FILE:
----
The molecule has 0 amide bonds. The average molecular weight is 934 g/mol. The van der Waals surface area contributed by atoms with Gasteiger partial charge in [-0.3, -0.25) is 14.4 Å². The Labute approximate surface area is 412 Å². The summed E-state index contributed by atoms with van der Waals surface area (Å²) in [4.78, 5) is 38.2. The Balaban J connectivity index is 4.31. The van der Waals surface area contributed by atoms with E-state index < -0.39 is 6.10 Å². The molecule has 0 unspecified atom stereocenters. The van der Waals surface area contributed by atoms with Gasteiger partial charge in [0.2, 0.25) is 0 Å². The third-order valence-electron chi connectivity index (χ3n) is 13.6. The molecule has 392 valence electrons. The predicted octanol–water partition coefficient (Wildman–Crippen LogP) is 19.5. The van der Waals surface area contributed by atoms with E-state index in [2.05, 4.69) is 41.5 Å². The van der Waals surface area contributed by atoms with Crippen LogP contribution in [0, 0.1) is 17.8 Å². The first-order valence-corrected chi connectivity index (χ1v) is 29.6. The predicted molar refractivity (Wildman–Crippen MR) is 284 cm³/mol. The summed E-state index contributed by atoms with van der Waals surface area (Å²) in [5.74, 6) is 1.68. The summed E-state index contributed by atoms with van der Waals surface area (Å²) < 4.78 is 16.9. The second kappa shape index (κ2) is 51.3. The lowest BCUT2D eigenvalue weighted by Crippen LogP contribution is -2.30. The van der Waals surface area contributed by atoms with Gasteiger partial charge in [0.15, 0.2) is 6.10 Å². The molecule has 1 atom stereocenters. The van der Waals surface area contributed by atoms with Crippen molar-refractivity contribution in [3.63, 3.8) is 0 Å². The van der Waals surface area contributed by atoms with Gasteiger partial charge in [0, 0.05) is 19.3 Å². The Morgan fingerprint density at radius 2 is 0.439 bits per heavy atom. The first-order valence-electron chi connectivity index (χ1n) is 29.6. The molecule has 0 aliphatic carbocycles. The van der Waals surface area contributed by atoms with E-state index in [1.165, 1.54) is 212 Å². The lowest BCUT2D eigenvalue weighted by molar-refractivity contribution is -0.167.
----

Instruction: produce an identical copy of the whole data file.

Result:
The molecule has 0 amide bonds. The average molecular weight is 934 g/mol. The van der Waals surface area contributed by atoms with Gasteiger partial charge in [-0.3, -0.25) is 14.4 Å². The Labute approximate surface area is 412 Å². The summed E-state index contributed by atoms with van der Waals surface area (Å²) in [4.78, 5) is 38.2. The Balaban J connectivity index is 4.31. The van der Waals surface area contributed by atoms with E-state index < -0.39 is 6.10 Å². The molecule has 0 unspecified atom stereocenters. The van der Waals surface area contributed by atoms with Gasteiger partial charge in [0.2, 0.25) is 0 Å². The third-order valence-electron chi connectivity index (χ3n) is 13.6. The molecule has 392 valence electrons. The predicted octanol–water partition coefficient (Wildman–Crippen LogP) is 19.5. The van der Waals surface area contributed by atoms with E-state index in [2.05, 4.69) is 41.5 Å². The van der Waals surface area contributed by atoms with Crippen LogP contribution in [0, 0.1) is 17.8 Å². The first-order valence-corrected chi connectivity index (χ1v) is 29.6. The predicted molar refractivity (Wildman–Crippen MR) is 284 cm³/mol. The summed E-state index contributed by atoms with van der Waals surface area (Å²) in [5.74, 6) is 1.68. The summed E-state index contributed by atoms with van der Waals surface area (Å²) < 4.78 is 16.9. The second kappa shape index (κ2) is 51.3. The lowest BCUT2D eigenvalue weighted by Crippen LogP contribution is -2.30. The van der Waals surface area contributed by atoms with Gasteiger partial charge in [0.15, 0.2) is 6.10 Å². The molecule has 1 atom stereocenters. The van der Waals surface area contributed by atoms with Crippen molar-refractivity contribution in [3.63, 3.8) is 0 Å². The van der Waals surface area contributed by atoms with Gasteiger partial charge in [0, 0.05) is 19.3 Å². The Morgan fingerprint density at radius 2 is 0.439 bits per heavy atom. The first-order valence-electron chi connectivity index (χ1n) is 29.6. The molecule has 0 aliphatic carbocycles. The van der Waals surface area contributed by atoms with E-state index in [1.165, 1.54) is 212 Å². The lowest BCUT2D eigenvalue weighted by molar-refractivity contribution is -0.167.